Government Reveals Plans to Walk Away from EU with ‘No Deal’

Theresa May's speech Friday in Florence was generally well received as she promised to meet EU budgetary commitments to 2020 -- but now the EU will be seeking clarification going into a fourth round of Brexit talks © POOL/AFP/File Jeff J Mitchell
AFP/Jeff J Mitchell

The prime minister has revealed to the European Union (EU) how she is preparing to walk away from the bloc without a trade deal, as Eurocrats continue to block Brexit talks from progressing.

Theresa May hopes to “focus minds” by publishing draft legislation on how the UK will implement independent trade and customs arrangements from “day one” of Brexit in March 2019, The Telegraph reports.

She sent a clear message to Brussels when she told MPs: “We are planning for every eventuality and you are now seeing the proof of it,” in a speech in parliament.

The EU has continually said “sufficient progress” must be made on payments and Northern Ireland before trade talks can begin, without defining what “sufficient” is, and even after the UK offered to pay a huge ‘divorce bill’.

Last month, there were claims International Trade Secretary Liam Fox had instructed his department to prepare for a ‘No Deal’, but this is the first time the government has publically acknowledged the fact – an indication of how poorly talks are going.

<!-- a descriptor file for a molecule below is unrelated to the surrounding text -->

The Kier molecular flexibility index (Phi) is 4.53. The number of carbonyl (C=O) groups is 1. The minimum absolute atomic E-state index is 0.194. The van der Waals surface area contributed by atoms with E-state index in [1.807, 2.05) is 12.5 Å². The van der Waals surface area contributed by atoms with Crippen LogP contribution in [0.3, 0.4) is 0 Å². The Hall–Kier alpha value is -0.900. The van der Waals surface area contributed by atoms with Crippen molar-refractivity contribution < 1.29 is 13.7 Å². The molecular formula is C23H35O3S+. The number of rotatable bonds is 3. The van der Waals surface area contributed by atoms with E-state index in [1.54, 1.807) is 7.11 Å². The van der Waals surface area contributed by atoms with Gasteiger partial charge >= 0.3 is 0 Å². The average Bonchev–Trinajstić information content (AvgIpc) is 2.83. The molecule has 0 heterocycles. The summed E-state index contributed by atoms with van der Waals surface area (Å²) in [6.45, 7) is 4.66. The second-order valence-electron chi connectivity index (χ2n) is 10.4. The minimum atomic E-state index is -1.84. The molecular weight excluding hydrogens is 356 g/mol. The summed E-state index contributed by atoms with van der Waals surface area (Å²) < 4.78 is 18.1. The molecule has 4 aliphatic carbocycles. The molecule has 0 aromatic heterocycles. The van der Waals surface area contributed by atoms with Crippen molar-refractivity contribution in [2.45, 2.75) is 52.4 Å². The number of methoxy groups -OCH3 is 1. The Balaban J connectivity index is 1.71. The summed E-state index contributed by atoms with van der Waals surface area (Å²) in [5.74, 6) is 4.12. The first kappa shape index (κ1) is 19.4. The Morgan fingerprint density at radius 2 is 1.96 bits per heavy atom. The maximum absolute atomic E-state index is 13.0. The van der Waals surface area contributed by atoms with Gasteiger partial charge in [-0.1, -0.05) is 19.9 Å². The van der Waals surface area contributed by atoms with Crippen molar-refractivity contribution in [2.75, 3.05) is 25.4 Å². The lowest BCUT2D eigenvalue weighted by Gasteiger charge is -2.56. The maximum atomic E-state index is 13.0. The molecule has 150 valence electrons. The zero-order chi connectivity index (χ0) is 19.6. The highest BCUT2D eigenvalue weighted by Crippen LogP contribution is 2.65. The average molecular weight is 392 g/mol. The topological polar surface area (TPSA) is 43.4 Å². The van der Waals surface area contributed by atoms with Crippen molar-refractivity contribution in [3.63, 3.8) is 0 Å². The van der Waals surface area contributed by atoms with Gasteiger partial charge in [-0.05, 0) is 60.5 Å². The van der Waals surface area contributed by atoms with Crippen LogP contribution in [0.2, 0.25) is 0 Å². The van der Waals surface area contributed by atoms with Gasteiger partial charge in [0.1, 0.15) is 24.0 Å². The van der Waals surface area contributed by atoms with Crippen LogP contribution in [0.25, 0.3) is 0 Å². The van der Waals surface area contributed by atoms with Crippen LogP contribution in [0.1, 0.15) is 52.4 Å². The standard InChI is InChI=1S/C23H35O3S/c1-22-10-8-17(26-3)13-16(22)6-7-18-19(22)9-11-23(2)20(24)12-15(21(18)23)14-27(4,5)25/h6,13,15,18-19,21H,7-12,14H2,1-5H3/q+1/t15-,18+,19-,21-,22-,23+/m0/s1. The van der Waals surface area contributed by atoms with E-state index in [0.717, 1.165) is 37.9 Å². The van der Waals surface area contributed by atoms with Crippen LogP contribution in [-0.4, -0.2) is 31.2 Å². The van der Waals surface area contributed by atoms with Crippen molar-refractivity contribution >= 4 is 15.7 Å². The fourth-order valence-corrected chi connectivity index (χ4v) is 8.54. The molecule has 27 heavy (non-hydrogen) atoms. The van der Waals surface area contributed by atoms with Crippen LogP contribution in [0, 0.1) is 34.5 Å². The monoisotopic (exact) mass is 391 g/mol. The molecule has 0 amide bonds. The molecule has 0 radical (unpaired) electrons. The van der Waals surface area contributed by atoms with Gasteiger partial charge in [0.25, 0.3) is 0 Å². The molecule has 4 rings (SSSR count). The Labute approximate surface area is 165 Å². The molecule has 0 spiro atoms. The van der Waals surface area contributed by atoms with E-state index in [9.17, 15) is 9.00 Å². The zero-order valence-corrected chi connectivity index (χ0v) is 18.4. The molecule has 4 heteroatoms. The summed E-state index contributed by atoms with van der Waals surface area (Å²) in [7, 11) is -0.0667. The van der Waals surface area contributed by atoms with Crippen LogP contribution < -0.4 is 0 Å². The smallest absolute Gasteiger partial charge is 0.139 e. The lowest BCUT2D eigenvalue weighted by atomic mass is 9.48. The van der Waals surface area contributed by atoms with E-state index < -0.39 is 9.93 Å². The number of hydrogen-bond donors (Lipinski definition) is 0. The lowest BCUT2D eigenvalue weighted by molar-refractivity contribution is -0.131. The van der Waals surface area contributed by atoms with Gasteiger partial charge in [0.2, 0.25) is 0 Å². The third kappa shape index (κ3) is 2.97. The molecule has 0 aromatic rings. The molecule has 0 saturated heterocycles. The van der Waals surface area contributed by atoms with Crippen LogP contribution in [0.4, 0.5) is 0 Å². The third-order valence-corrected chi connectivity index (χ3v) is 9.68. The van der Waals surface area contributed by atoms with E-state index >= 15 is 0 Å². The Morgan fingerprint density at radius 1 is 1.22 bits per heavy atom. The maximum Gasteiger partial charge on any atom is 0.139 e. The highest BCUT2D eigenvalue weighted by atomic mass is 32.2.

In August, at the conclusion of the first stage of talks, Brexit Secretary David Davis accused the EU of not being “flexible” or “pragmatic”, but EU negotiators insisted they would not move “one iota” from their Brexit mandate.

The admission of ‘No Deal’ preparations also comes as Mr. Davis and Mrs. May prepare to travel to Brussels in the next few days.

White papers published on Monday on customs and trade made it clear that Britain would trade under World Trade Organization rules if it left without a deal, and would set its own tariffs and taxes on goods, as well as moving borders inland to avoid queues at ports.

It has also emerged that the preparations by Mr. Fox’s Department for International Trade include setting up a planning unit dubbed “Project After” which is putting forward radical options including dropping all trade tariffs and joining a trade pact focussed on Asia.

On Monday, Eurosceptic MPs slammed the PM for making more concessions to the EU, including admitting that EU courts could continue to wield power in the UK after 2019.


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